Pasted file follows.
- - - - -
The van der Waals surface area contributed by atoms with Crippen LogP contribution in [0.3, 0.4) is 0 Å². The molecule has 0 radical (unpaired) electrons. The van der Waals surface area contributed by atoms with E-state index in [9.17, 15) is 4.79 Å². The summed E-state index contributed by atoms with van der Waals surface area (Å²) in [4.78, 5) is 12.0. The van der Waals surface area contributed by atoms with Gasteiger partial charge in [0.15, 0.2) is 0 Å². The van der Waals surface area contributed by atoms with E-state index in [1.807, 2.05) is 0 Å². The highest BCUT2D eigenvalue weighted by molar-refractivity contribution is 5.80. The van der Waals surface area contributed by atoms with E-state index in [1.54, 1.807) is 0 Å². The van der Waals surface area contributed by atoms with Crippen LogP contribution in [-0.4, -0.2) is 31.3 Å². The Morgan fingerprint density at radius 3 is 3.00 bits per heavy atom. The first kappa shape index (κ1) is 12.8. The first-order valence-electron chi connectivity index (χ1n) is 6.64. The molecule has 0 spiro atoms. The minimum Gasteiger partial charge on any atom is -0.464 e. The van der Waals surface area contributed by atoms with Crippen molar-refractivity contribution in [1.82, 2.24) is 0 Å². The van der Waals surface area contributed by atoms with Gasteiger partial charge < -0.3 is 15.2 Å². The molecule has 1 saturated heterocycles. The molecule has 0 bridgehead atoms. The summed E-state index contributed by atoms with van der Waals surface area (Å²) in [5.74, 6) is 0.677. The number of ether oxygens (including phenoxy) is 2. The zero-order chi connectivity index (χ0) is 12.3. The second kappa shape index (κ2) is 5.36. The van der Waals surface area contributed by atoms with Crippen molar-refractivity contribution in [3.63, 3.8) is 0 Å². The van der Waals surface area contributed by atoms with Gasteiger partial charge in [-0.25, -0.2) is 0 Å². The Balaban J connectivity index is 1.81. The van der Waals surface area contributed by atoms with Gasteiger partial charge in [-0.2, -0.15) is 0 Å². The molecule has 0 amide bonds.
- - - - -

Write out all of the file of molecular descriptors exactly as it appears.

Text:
The van der Waals surface area contributed by atoms with Crippen LogP contribution in [0.3, 0.4) is 0 Å². The molecule has 0 radical (unpaired) electrons. The van der Waals surface area contributed by atoms with E-state index in [9.17, 15) is 4.79 Å². The summed E-state index contributed by atoms with van der Waals surface area (Å²) in [4.78, 5) is 12.0. The van der Waals surface area contributed by atoms with Gasteiger partial charge in [0.15, 0.2) is 0 Å². The van der Waals surface area contributed by atoms with E-state index in [1.807, 2.05) is 0 Å². The highest BCUT2D eigenvalue weighted by molar-refractivity contribution is 5.80. The van der Waals surface area contributed by atoms with E-state index in [1.54, 1.807) is 0 Å². The van der Waals surface area contributed by atoms with Crippen LogP contribution in [-0.4, -0.2) is 31.3 Å². The Morgan fingerprint density at radius 3 is 3.00 bits per heavy atom. The first kappa shape index (κ1) is 12.8. The first-order valence-electron chi connectivity index (χ1n) is 6.64. The molecule has 0 spiro atoms. The minimum Gasteiger partial charge on any atom is -0.464 e. The van der Waals surface area contributed by atoms with Crippen molar-refractivity contribution in [1.82, 2.24) is 0 Å². The van der Waals surface area contributed by atoms with Gasteiger partial charge < -0.3 is 15.2 Å². The molecule has 1 saturated heterocycles. The molecule has 0 bridgehead atoms. The summed E-state index contributed by atoms with van der Waals surface area (Å²) in [5.74, 6) is 0.677. The number of ether oxygens (including phenoxy) is 2. The zero-order chi connectivity index (χ0) is 12.3. The second kappa shape index (κ2) is 5.36. The van der Waals surface area contributed by atoms with Crippen molar-refractivity contribution in [3.63, 3.8) is 0 Å². The van der Waals surface area contributed by atoms with Gasteiger partial charge in [-0.25, -0.2) is 0 Å². The Balaban J connectivity index is 1.81. The van der Waals surface area contributed by atoms with Gasteiger partial charge in [-0.2, -0.15) is 0 Å². The molecule has 0 amide bonds.